un·​showy ˌən-ˈshō-ē How to pronounce unshowy (audio)
unshowier; unshowiest
: not tending or intended to draw attention : not showy
a quiet, unshowy performance

Examples of unshowy in a Sentence

Recent Examples on the Web King portrays her with the dignity, grit and passion of a trailblazer who made a difference, though the performance is rigorously unshowy. David Rooney, The Hollywood Reporter, 15 Mar. 2024 There is a subdued, unshowy but profound beauty to Hawes’ work. Katie Walsh, Los Angeles Times, 15 Mar. 2024 Blackpink’s Jennie Kim Makes Her Met Gala Debut in Vintage 1990 Chanel Punctuating the parade of famous famous are unshowy reminders that Avedon pushed the envelope, not only in the medium of photography, but also in the fight for progress. Vogue, 23 Jan. 2024 As other scholars have noted, images like this one coincided with a growing distaste for fake, look-at-me bourgeois society; there was a hunger for good, plain people absorbed in plain, unshowy things, inviting viewers to forget themselves, too. Jackson Arn, The New Yorker, 22 Nov. 2023 Even the camera, which generally serves the story in as fluid and unshowy a way as possible, can’t help but be magnetized by the sheer dynamism of Foxx’s screen presence. Justin Chang, Los Angeles Times, 10 Oct. 2023 Baker and her director, the superb and unshowy James Macdonald, share a grasp of tempo and dynamic so assured and expertly patient that your heartbeat at the end of Infinite Life’s intermission-less hour and three-quarters may well belie the fact that no one onstage has ever raised their voice. Sara Holdren, Vulture, 12 Sep. 2023 Sparkes draws a quiet, unshowy performance from Lefler as an innocent who’s trying to sort out truth from lies, and who feels a sense of responsibility and importance beyond her years, along with dispiriting guilt when her powers fail her. Sheri Linden, The Hollywood Reporter, 11 Sep. 2023 Schrader’s directorial manner is tightly restrained, spare and unshowy, not even conspicuous in its austerity, but marked by a sleek and fragile tension that suggests a volcano that’s ready to blow just beneath the surface. Richard Brody, The New Yorker, 8 Sep. 2023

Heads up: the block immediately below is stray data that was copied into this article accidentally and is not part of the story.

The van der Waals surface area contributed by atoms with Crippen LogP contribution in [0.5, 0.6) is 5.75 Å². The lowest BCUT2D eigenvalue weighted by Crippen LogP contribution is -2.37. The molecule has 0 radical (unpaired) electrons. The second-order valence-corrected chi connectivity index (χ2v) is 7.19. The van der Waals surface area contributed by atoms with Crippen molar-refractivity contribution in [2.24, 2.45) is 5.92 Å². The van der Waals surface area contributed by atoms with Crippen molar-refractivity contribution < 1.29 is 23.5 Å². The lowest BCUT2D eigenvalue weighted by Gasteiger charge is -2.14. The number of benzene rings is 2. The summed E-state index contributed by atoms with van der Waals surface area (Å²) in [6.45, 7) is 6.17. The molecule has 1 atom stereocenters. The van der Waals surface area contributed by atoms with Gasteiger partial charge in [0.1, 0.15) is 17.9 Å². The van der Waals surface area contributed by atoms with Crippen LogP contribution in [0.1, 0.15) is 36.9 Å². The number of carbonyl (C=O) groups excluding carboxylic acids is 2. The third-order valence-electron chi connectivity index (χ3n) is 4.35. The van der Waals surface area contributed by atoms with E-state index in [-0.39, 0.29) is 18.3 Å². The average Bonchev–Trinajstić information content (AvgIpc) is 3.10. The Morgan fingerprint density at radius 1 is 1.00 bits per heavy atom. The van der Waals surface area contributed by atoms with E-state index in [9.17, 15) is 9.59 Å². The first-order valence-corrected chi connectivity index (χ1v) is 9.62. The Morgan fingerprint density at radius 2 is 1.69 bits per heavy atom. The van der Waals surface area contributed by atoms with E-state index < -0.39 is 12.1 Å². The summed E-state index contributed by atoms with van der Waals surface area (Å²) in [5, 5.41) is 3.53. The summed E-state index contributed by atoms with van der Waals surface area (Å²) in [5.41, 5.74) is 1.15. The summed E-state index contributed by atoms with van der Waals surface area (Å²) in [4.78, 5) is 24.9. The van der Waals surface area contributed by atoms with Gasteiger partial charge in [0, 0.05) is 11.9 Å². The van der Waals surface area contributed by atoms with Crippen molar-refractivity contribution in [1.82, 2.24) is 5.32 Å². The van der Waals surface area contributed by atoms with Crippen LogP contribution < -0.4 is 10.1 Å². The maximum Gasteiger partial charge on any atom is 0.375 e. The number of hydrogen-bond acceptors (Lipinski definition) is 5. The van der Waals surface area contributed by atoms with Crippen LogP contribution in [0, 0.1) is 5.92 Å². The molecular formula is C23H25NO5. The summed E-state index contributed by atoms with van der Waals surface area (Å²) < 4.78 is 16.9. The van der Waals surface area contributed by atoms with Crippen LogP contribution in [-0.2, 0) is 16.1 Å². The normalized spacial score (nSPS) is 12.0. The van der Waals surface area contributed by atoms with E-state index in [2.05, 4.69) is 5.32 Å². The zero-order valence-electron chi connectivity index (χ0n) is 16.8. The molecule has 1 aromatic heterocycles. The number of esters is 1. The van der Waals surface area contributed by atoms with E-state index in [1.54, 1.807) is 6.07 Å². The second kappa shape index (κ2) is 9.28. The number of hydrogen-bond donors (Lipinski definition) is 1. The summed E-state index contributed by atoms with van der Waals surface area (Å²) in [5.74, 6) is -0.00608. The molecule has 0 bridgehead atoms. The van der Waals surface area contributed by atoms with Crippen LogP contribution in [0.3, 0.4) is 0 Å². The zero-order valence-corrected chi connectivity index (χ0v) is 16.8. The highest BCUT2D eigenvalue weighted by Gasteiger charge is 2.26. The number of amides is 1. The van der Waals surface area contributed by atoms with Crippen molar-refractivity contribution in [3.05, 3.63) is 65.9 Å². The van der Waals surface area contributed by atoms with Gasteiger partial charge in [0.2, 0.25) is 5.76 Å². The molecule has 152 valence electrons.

These examples are programmatically compiled from various online sources to illustrate current usage of the word 'unshowy.' Any opinions expressed in the examples do not represent those of Merriam-Webster or its editors. Send us feedback about these examples.

Word History

First Known Use

1838, in the meaning defined above

Time Traveler
The first known use of unshowy was in 1838

Dictionary Entries Near unshowy

Cite this Entry

“Unshowy.” Merriam-Webster.com Dictionary, Merriam-Webster, https://www.merriam-webster.com/dictionary/unshowy. Accessed 21 Apr. 2024.

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